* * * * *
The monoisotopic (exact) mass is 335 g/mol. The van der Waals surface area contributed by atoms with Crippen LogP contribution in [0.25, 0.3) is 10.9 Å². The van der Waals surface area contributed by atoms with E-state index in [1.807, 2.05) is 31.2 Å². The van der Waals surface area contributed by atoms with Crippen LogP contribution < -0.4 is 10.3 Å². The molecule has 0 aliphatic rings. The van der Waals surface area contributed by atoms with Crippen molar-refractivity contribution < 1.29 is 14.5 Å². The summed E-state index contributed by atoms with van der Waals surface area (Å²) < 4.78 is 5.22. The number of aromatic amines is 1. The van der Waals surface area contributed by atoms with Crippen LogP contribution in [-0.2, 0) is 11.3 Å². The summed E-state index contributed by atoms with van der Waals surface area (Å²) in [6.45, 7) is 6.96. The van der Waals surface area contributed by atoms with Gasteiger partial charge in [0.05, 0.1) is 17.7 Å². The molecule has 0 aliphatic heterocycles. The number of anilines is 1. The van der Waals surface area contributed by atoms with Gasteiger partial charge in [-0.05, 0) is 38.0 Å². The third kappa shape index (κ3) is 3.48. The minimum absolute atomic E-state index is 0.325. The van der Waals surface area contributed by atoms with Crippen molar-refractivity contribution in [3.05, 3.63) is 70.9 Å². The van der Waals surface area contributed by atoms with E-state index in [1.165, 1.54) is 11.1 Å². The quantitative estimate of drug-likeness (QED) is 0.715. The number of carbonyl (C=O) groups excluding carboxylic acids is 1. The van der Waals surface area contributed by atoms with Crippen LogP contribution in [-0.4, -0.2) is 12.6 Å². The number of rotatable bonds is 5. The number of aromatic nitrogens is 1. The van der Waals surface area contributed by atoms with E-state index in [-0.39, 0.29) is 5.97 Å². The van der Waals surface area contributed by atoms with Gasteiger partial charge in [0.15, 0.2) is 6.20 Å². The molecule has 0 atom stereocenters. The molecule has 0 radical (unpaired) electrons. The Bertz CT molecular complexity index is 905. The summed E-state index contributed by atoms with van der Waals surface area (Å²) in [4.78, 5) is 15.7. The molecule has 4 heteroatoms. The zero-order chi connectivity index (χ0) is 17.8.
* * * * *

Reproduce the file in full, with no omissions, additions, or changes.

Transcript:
The monoisotopic (exact) mass is 335 g/mol. The van der Waals surface area contributed by atoms with Crippen LogP contribution in [0.25, 0.3) is 10.9 Å². The van der Waals surface area contributed by atoms with E-state index in [1.807, 2.05) is 31.2 Å². The van der Waals surface area contributed by atoms with Crippen LogP contribution < -0.4 is 10.3 Å². The molecule has 0 aliphatic rings. The van der Waals surface area contributed by atoms with Crippen molar-refractivity contribution < 1.29 is 14.5 Å². The summed E-state index contributed by atoms with van der Waals surface area (Å²) < 4.78 is 5.22. The number of aromatic amines is 1. The van der Waals surface area contributed by atoms with Crippen LogP contribution in [-0.2, 0) is 11.3 Å². The summed E-state index contributed by atoms with van der Waals surface area (Å²) in [6.45, 7) is 6.96. The van der Waals surface area contributed by atoms with Gasteiger partial charge in [0.05, 0.1) is 17.7 Å². The molecule has 0 aliphatic heterocycles. The number of anilines is 1. The van der Waals surface area contributed by atoms with Gasteiger partial charge in [-0.05, 0) is 38.0 Å². The third kappa shape index (κ3) is 3.48. The minimum absolute atomic E-state index is 0.325. The van der Waals surface area contributed by atoms with Crippen molar-refractivity contribution in [3.05, 3.63) is 70.9 Å². The van der Waals surface area contributed by atoms with E-state index in [1.165, 1.54) is 11.1 Å². The quantitative estimate of drug-likeness (QED) is 0.715. The number of carbonyl (C=O) groups excluding carboxylic acids is 1. The van der Waals surface area contributed by atoms with Crippen LogP contribution in [-0.4, -0.2) is 12.6 Å². The number of rotatable bonds is 5. The number of aromatic nitrogens is 1. The van der Waals surface area contributed by atoms with E-state index in [-0.39, 0.29) is 5.97 Å². The van der Waals surface area contributed by atoms with Gasteiger partial charge in [0.15, 0.2) is 6.20 Å². The molecule has 0 atom stereocenters. The molecule has 0 radical (unpaired) electrons. The Bertz CT molecular complexity index is 905. The summed E-state index contributed by atoms with van der Waals surface area (Å²) in [4.78, 5) is 15.7. The molecule has 4 heteroatoms. The zero-order chi connectivity index (χ0) is 17.8.